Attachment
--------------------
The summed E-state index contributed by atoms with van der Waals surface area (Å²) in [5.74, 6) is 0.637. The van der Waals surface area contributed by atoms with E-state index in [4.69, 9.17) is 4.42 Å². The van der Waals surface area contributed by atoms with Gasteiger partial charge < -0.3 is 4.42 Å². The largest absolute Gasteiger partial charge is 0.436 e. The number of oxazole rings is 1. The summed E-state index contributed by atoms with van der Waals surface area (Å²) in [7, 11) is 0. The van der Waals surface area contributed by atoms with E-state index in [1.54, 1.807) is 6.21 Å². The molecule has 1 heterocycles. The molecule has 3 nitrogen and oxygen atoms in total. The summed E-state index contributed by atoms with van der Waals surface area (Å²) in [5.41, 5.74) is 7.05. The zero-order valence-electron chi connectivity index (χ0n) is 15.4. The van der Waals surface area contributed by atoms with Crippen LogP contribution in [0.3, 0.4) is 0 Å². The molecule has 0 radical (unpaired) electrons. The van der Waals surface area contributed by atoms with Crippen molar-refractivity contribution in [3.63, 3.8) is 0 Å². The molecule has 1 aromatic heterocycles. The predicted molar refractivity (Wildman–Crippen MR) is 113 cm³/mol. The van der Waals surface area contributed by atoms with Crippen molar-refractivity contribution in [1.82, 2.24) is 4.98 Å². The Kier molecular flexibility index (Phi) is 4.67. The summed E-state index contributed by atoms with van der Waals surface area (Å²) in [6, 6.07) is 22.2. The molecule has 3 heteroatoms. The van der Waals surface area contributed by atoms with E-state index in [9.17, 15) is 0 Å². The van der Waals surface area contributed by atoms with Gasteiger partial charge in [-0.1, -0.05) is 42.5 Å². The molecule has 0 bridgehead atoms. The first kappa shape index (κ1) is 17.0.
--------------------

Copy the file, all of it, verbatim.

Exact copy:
The summed E-state index contributed by atoms with van der Waals surface area (Å²) in [5.74, 6) is 0.637. The van der Waals surface area contributed by atoms with E-state index in [4.69, 9.17) is 4.42 Å². The van der Waals surface area contributed by atoms with Gasteiger partial charge < -0.3 is 4.42 Å². The largest absolute Gasteiger partial charge is 0.436 e. The number of oxazole rings is 1. The summed E-state index contributed by atoms with van der Waals surface area (Å²) in [7, 11) is 0. The van der Waals surface area contributed by atoms with E-state index in [1.54, 1.807) is 6.21 Å². The molecule has 1 heterocycles. The molecule has 3 nitrogen and oxygen atoms in total. The summed E-state index contributed by atoms with van der Waals surface area (Å²) in [5.41, 5.74) is 7.05. The zero-order valence-electron chi connectivity index (χ0n) is 15.4. The van der Waals surface area contributed by atoms with Crippen LogP contribution in [0.3, 0.4) is 0 Å². The molecule has 0 radical (unpaired) electrons. The van der Waals surface area contributed by atoms with Crippen molar-refractivity contribution in [3.63, 3.8) is 0 Å². The molecule has 1 aromatic heterocycles. The predicted molar refractivity (Wildman–Crippen MR) is 113 cm³/mol. The van der Waals surface area contributed by atoms with Crippen molar-refractivity contribution in [1.82, 2.24) is 4.98 Å². The Kier molecular flexibility index (Phi) is 4.67. The summed E-state index contributed by atoms with van der Waals surface area (Å²) in [6, 6.07) is 22.2. The molecule has 3 heteroatoms. The van der Waals surface area contributed by atoms with E-state index in [9.17, 15) is 0 Å². The van der Waals surface area contributed by atoms with Gasteiger partial charge in [-0.1, -0.05) is 42.5 Å². The molecule has 0 bridgehead atoms. The first kappa shape index (κ1) is 17.0.